Washington— Federal Communications Commission chairman Kevin Martin, citing secrecy laws governing classified information, has now declined to investigate allegations that AT&T Inc., BellSouth Corp. and Verizon Communications Inc. have a contract to provide phone records to the National Security Agency as part of an anti-terrorism program.
Martin disclosed his decision in a letter Monday to Rep. Edward Markey (D-Mass.), who called for an FCC investigation after USA Today reported May 11 on NSA’s ties to the major phone companies. BellSouth and Verizon have denied elements of the USA Today article, and BellSouth has asked for a retraction.
“I know that all members of this [FCC] take very seriously our charge to faithfully implement the nation’s law, including our authority to investigate potential violations of the Communications Act. In this case, however, the classified nature of the NSA’s activities makes us unable to investigate the alleged violations discussed in your letter at this time,” Martin said in a three-page letter.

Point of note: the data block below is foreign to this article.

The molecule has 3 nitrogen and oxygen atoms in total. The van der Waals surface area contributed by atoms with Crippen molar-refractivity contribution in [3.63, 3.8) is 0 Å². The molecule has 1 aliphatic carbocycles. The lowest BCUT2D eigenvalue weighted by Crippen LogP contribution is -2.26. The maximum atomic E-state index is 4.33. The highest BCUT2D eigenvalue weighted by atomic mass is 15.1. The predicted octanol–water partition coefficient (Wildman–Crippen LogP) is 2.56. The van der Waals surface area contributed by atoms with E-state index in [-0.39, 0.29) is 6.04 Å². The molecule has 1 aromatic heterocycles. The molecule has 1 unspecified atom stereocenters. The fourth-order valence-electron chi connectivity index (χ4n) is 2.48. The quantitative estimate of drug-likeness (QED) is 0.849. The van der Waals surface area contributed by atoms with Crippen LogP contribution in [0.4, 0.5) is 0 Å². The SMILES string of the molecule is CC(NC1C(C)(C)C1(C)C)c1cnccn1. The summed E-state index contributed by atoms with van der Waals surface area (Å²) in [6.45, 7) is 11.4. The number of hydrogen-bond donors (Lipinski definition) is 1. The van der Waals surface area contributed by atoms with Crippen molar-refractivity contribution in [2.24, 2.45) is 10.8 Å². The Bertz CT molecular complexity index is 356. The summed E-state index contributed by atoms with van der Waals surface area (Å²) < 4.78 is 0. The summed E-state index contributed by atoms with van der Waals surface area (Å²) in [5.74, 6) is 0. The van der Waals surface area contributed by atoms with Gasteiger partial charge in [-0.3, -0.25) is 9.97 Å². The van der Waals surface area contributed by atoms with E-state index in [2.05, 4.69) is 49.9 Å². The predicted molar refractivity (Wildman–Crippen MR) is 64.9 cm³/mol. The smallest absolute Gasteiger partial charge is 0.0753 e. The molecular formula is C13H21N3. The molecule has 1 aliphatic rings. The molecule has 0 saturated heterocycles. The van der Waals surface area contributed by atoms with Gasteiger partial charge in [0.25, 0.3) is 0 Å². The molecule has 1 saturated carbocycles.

By saying “at this time,” Martin left open the possibility that the FCC could investigate later. FCC commissioner Michael Copps, a Democrat appointed by President Bush, has called for an investigation.
In a statement, Markey was highly critical of Martin’s position. Markey has alleged that the phone companies likely violated communications privacy laws if they cooperated with the NSA.
“We can’t have a situation where the FCC, charged with enforcing the law, won’t even begin an investigation of apparent violations of the law because it predicts the Administration will road block any investigations citing national security,” Markey said.
Markey, the most senior Democrat on the House Subcommittee on Telecommunications and the Internet, suggested that Martin’s refusal to probe would benefit the Bush White House politically. Martin was appointed FCC chairman by President Bush.
In his letter, Martin explained that the U.S. government has moved to dismiss a case pending against AT&T over involvement in the NSA program on the basis that exposure of NSA’s activities would “cause exceptionally grave damage to the national security of the United States.”
Regarding the sensitivity intelligence data associated with the NSA program, Martin cited court statements by John Negroponte, director of National Intelligence, and Lt. Gen. Keith Alexander, director of the NSA. He also cited provisions of the National Security Act of 1959 that bar the FCC from conducting the kind of investigation sought by Markey.